Advice for CAD developers
SCOTTSDALE, AZ Today's video games have nearly infinite possibilities, incredible graphics, and lightning-fast reaction time.
"But there is no 'Nintendo for Dummies' book on the market, because they're completely intuitive. There's no need. That's good design," said Dick Morley in a keynote speech on April 27 at the COFES conference (Congress on the Future of Engineering Software) in Scottsdale, AZ.
As a successful venture capitalist and an engineer with more than 20 patents to his name (including the programmable logic controller and magnetic thin film), he shared hard-won lessons from his various pursuits, and said that many could be applied to developing a better CAD/CAM/CAE product.
Keep it simple. "If your business plan is over 20 pages, it won't get read," Morley says. "I get a new one in the mail every day! What's the bumpersticker?"
Don't be afraid to take risks. "We're not interested in government bonds; we're looking for high risk/high return. In fact, we don't invest unless you think you'll fail 80% of the time."
Planning is everything. "What happens in the next quarter was determined by decisions you made five years ago."
The advice continued in the second keynote, by author and Design Insight President Peter Marks, who instructed software developers to "Rock and Roll."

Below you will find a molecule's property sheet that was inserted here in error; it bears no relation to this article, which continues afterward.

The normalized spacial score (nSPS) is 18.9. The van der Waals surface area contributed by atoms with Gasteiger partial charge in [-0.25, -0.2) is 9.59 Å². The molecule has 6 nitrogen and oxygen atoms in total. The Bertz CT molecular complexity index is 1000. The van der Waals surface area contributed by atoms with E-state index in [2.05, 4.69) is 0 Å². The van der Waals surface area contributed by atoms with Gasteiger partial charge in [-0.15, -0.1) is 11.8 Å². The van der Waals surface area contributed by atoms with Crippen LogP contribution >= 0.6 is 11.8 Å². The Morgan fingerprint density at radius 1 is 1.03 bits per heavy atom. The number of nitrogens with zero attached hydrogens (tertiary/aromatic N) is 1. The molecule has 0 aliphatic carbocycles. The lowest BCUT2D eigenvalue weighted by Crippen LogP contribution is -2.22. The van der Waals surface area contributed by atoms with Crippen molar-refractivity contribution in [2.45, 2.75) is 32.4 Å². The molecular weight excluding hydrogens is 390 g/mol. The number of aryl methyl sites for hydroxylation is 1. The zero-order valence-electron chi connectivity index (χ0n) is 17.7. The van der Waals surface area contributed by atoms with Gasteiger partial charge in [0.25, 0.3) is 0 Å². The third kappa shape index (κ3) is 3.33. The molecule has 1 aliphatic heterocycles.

In Marks' parlance, that refers to the business metric of Return on Knowledge (ROK) and Return on Learning (ROL), as opposed to the more standard measures, Return on Assets (ROA) and Return on Investment (ROI).
He recognized that knowledge management demands an optimistic outlook. "When you approach a huge mess, an entire barn full of manure, straw, and dirty stalls, you have to be the one who says 'There's a pony in there someplace' and isn't afraid to go digging for the good idea."
An even tougher challenge is measuring your success in this arena. He suggested a concept called "knowledge turns." It's similar to the common measure of Inventory Turns, an economic measure of part turnover, efficient management, and market demand. But one Knowledge Turn happens when an engineer has identified a challenge and contributed a product to solve it; it's a rough measure of time to market for ideas, not just products.
Also at the show, SDRC (Cincinnati, OH) showcased its new, Windows 2000- and NT-compatible user interface for I-DEAS®. Features include: customizable icon layouts and pull-down menus. Check it out for yourself at www.sdrc.com/ideas/ windows-ui.shtml.
SDRC is also busy integrating its current products with recent acquisitions like Slate and Inovie® Software, and extending a partnership with Microsoft through the Visio application. One goal is to achieve a smooth integration between Slate and Visio, "to keep the architect ahead of the construction crews," said Product Manager Mark Sampson. This would allow engineers to bring the customer into the development process, to anticipate product changes, and ultimately to create products that are "compliant by design."
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